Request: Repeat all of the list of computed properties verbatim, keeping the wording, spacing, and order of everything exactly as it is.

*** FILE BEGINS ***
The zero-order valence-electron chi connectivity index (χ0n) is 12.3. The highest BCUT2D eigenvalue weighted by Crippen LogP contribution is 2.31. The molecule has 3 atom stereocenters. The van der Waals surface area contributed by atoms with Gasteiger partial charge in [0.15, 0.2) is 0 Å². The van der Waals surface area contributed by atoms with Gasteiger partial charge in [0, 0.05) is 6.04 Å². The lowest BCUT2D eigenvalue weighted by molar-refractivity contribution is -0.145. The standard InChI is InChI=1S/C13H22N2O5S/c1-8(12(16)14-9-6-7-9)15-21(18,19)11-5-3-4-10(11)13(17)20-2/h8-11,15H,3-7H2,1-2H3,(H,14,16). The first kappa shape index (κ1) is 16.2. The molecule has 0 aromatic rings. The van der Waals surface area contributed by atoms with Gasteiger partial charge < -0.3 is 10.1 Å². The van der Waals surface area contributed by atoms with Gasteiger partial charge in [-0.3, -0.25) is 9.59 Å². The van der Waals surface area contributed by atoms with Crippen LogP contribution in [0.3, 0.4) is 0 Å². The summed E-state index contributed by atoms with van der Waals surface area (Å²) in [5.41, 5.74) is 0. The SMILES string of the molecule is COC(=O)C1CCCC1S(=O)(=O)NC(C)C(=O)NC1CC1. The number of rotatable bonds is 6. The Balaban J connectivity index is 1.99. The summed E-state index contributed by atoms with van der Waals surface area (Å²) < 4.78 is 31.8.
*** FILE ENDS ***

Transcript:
The zero-order valence-electron chi connectivity index (χ0n) is 12.3. The highest BCUT2D eigenvalue weighted by Crippen LogP contribution is 2.31. The molecule has 3 atom stereocenters. The van der Waals surface area contributed by atoms with Gasteiger partial charge in [0.15, 0.2) is 0 Å². The van der Waals surface area contributed by atoms with Gasteiger partial charge in [0, 0.05) is 6.04 Å². The lowest BCUT2D eigenvalue weighted by molar-refractivity contribution is -0.145. The standard InChI is InChI=1S/C13H22N2O5S/c1-8(12(16)14-9-6-7-9)15-21(18,19)11-5-3-4-10(11)13(17)20-2/h8-11,15H,3-7H2,1-2H3,(H,14,16). The first kappa shape index (κ1) is 16.2. The molecule has 0 aromatic rings. The van der Waals surface area contributed by atoms with Gasteiger partial charge < -0.3 is 10.1 Å². The van der Waals surface area contributed by atoms with Gasteiger partial charge in [-0.3, -0.25) is 9.59 Å². The van der Waals surface area contributed by atoms with Crippen LogP contribution in [0.3, 0.4) is 0 Å². The summed E-state index contributed by atoms with van der Waals surface area (Å²) in [5.41, 5.74) is 0. The SMILES string of the molecule is COC(=O)C1CCCC1S(=O)(=O)NC(C)C(=O)NC1CC1. The number of rotatable bonds is 6. The Balaban J connectivity index is 1.99. The summed E-state index contributed by atoms with van der Waals surface area (Å²) < 4.78 is 31.8.